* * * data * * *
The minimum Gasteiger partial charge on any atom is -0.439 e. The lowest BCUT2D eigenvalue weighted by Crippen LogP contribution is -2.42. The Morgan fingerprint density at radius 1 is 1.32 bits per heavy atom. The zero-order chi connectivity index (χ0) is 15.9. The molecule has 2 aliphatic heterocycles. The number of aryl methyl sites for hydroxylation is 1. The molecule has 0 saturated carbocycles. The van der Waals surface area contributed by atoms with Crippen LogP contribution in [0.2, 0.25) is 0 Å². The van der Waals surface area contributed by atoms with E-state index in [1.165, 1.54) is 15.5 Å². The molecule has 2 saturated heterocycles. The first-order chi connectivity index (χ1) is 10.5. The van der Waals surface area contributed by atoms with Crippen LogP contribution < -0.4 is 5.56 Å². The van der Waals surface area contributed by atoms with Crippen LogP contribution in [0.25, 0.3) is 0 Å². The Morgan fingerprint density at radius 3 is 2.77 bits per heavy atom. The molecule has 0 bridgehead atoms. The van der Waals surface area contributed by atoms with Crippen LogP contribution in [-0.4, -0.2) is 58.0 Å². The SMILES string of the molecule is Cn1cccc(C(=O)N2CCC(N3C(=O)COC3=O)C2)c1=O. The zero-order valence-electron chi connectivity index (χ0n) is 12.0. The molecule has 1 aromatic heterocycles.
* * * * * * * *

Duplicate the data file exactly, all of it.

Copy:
The minimum Gasteiger partial charge on any atom is -0.439 e. The lowest BCUT2D eigenvalue weighted by Crippen LogP contribution is -2.42. The Morgan fingerprint density at radius 1 is 1.32 bits per heavy atom. The zero-order chi connectivity index (χ0) is 15.9. The molecule has 2 aliphatic heterocycles. The number of aryl methyl sites for hydroxylation is 1. The molecule has 0 saturated carbocycles. The van der Waals surface area contributed by atoms with Crippen LogP contribution in [0.2, 0.25) is 0 Å². The van der Waals surface area contributed by atoms with E-state index in [1.165, 1.54) is 15.5 Å². The molecule has 2 saturated heterocycles. The first-order chi connectivity index (χ1) is 10.5. The van der Waals surface area contributed by atoms with Crippen LogP contribution < -0.4 is 5.56 Å². The van der Waals surface area contributed by atoms with Crippen LogP contribution in [0.25, 0.3) is 0 Å². The Morgan fingerprint density at radius 3 is 2.77 bits per heavy atom. The molecule has 0 bridgehead atoms. The van der Waals surface area contributed by atoms with Crippen LogP contribution in [-0.4, -0.2) is 58.0 Å². The SMILES string of the molecule is Cn1cccc(C(=O)N2CCC(N3C(=O)COC3=O)C2)c1=O. The zero-order valence-electron chi connectivity index (χ0n) is 12.0. The molecule has 1 aromatic heterocycles.